Rep. Wayne Howard: Right.

Brad Means: What can you do to clean it up? The city of Augusta, it seems, has had this on their agenda for years, what can we do about it?

Rep. Wayne Howard: Well we want to try to give them some help. And what my thoughts are is that if you live, you have, can you imagine living next door to someone that’s got a tree hanging over your house?

Brad Means: No, and and, no, a constant nuisance.

Rep. Wayne Howard: Yeah, right and it doesn’t fall down and you called and it’s been reported several times and you don’t, can’t get anything done because it’s on private property. So if this is a hazard to you or your house we would like to see if we can come up with a way that the property owner can go onto the property and remove it themselves and charge it back to the property owner who is absent and not able to be found, or not responding to the notices that you send, so that you, as a property owner can clean it up yourself, but upon the sale of the property you can recoup your money back.

Brad Means: I know your phone rings off the hook, as a lawmaker it has to. Do you have a lot of people complaining about the things you’ve just described?

Rep. Wayne Howard: You hear it pretty often and I heard it a lot when I was on the campaign trail.

Brad Means: I bet.

Rep. Wayne Howard: Yeah.

Brad Means: What about this pipeline to prison that’s also at the forefront of your heart and mind?

Rep. Wayne Howard: Oh.

Brad Means: We’ve got to help our young people.

Rep. Wayne Howard: Brad, you know, the dropout rate in high schools, the dropout rate even in middle school, kids just stop going to school. We’ve got to find some remedies to reduce those numbers.

Brad Means: Is it a lack of activities for the kids, where does it start, where can we begin to fix it?

Rep. Wayne Howard: There are probably several ways. We’ve got to find a way to increase the, you know, you don’t want to say money is the problem, but kids now need some activities other than just putting them in the classroom.

Brad Means: Yeah.

Rep. Wayne Howard: Yeah and expecting them to read and produce in the classroom, they need some other, like we did last year, there was a bill, if you remember, if you heard it, recess, putting recess back into the high schools.

Brad Means: Yep.

Rep. Wayne Howard: You know, how important is that? That is so important, because if you, you can’t sit, even you and I, can’t sit at this desk for but so long before we’re bored, we need a break.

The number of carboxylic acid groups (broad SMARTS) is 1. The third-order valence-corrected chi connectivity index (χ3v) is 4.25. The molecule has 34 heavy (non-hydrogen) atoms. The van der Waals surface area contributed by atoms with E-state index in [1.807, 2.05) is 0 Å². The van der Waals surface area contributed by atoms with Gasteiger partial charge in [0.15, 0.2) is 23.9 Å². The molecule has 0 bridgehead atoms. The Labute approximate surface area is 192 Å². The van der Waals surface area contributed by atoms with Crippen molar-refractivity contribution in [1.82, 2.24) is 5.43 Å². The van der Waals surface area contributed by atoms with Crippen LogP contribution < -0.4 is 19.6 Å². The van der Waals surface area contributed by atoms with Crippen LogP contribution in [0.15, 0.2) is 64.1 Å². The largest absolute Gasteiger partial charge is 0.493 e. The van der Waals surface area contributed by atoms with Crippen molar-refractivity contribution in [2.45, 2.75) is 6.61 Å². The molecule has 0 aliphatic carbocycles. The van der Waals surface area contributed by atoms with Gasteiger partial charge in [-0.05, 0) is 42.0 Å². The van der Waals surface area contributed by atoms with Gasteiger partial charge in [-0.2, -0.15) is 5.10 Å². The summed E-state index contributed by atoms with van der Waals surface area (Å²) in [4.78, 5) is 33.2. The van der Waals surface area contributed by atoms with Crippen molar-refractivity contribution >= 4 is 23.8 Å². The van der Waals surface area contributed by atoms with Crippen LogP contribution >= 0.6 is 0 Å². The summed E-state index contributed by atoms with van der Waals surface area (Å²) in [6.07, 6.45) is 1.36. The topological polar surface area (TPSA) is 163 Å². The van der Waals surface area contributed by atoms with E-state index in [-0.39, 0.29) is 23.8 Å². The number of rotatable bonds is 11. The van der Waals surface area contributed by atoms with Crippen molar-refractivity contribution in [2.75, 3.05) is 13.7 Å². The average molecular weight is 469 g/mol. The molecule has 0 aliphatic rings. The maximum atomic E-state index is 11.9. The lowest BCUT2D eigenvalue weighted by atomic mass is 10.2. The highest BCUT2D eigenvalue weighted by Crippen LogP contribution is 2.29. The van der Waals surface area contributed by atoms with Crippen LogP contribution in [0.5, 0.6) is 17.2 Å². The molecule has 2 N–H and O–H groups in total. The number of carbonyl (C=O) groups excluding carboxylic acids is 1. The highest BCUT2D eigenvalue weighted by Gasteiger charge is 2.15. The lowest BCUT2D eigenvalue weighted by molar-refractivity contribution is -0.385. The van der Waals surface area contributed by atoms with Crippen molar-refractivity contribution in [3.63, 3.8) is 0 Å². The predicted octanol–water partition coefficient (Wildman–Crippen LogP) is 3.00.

Brad Means: Yeah.

Rep. Wayne Howard: You know even people that work in, you know, your studio, they have to take a smoke break. You know, we’re not encouraging kids to go smoke or nothing like that.

Brad Means: Not at all, but you get, hey, I pick up my teenagers from high school every afternoon and they’re ready to run through a wall.

Rep. Wayne Howard: Yeah.

Brad Means: And that’s with a physical education class. Yeah, you can’t coop somebody up for seven hours a day.

Rep. Wayne Howard: Yeah, seven hours, right, they need a recess or break just to hang out, you can get back in the classroom and do some more work.

Brad Means: Let me ask you a general question here, because I think you’d be a good person to ask, how’s Augusta doing when it comes to unity, racial unity, the ability to take advantage of so many exciting things that are happening in our community? You were part of the team that helped land 60 million dollars for the Cyber Institute downtown.

Rep. Wayne Howard: Right.

Brad Means: So much positive news is happening. Are we together as we should be?

Rep. Wayne Howard: Well, we’re doing good, I think we’re doing a lot better than, than maybe it’s being reported. But overall I can say we, as a community, are doing fine. The delegation which I chair and have chaired for the last six years, you don’t hear that racial outburst from the delegation. Our Republican colleague, Jesse Stone, who’s been there almost as long as I have, he walked up to me last week, the other week and told me, he said, Wayne, we need you to stay here, because you’re the glue that holds us together. And I thought that was a pretty strong comment coming from a Republican colleague.

Brad Means: Yeah, sure was.

Rep. Wayne Howard: Because you don’t see, I don’t see myself as he sees me and for him to tell me that I thought was pretty amazing.

Brad Means: We probably have 30 seconds left, where is our new arena going to be built?

Rep. Wayne Howard: Ooh, God. That’s a good question.

Brad Means: We don’t know.

Rep. Wayne Howard: Yeah, we don’t know.

Brad Means: Is south, you like south Augusta, don’t you?

Rep. Wayne Howard: I do like south Augusta, but is that the best place? I don’t know. We’ve got to make a decision soon though.

Brad Means: Well, we’ll keep our eye on the decision makers and we’ll certainly keep our eye on your work in Atlanta.

Rep. Wayne Howard: Yeah, thank you.

Brad Means: And I just want to thank you for being here and just say that you are constantly in our prayers.

Rep. Wayne Howard: Well thank you.

Brad Means: Absolutely. Wayne Howard, he has been serving District 124 for more than 10 years now and he doesn’t need me to tell him this, but politics aside, the Howard family is a huge part of Augusta and has been for generations and we appreciate them.